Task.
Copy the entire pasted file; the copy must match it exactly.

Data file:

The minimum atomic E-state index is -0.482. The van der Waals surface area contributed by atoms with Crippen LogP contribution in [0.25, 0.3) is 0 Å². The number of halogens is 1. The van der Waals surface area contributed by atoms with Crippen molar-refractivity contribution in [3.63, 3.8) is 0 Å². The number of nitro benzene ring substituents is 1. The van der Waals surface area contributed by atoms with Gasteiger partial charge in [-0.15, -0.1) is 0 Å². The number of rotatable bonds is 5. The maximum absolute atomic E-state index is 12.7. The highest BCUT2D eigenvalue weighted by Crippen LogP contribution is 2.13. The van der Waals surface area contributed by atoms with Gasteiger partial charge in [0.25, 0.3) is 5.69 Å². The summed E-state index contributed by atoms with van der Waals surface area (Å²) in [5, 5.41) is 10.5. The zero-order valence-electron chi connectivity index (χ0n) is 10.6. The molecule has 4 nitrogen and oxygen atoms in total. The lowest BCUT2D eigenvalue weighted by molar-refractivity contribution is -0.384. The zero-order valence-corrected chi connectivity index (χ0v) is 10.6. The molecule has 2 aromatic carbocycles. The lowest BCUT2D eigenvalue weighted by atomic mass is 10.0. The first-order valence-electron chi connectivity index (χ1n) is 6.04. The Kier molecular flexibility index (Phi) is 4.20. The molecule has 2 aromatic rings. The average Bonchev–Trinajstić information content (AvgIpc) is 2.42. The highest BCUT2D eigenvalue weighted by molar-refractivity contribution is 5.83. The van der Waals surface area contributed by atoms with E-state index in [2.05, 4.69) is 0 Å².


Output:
The minimum atomic E-state index is -0.482. The van der Waals surface area contributed by atoms with Crippen LogP contribution in [0.25, 0.3) is 0 Å². The number of halogens is 1. The van der Waals surface area contributed by atoms with Crippen molar-refractivity contribution in [3.63, 3.8) is 0 Å². The number of nitro benzene ring substituents is 1. The van der Waals surface area contributed by atoms with Gasteiger partial charge in [-0.15, -0.1) is 0 Å². The number of rotatable bonds is 5. The maximum absolute atomic E-state index is 12.7. The highest BCUT2D eigenvalue weighted by Crippen LogP contribution is 2.13. The van der Waals surface area contributed by atoms with Gasteiger partial charge in [0.25, 0.3) is 5.69 Å². The summed E-state index contributed by atoms with van der Waals surface area (Å²) in [5, 5.41) is 10.5. The zero-order valence-electron chi connectivity index (χ0n) is 10.6. The molecule has 4 nitrogen and oxygen atoms in total. The lowest BCUT2D eigenvalue weighted by molar-refractivity contribution is -0.384. The zero-order valence-corrected chi connectivity index (χ0v) is 10.6. The molecule has 2 aromatic carbocycles. The lowest BCUT2D eigenvalue weighted by atomic mass is 10.0. The first-order valence-electron chi connectivity index (χ1n) is 6.04. The Kier molecular flexibility index (Phi) is 4.20. The molecule has 2 aromatic rings. The average Bonchev–Trinajstić information content (AvgIpc) is 2.42. The highest BCUT2D eigenvalue weighted by molar-refractivity contribution is 5.83. The van der Waals surface area contributed by atoms with E-state index in [2.05, 4.69) is 0 Å².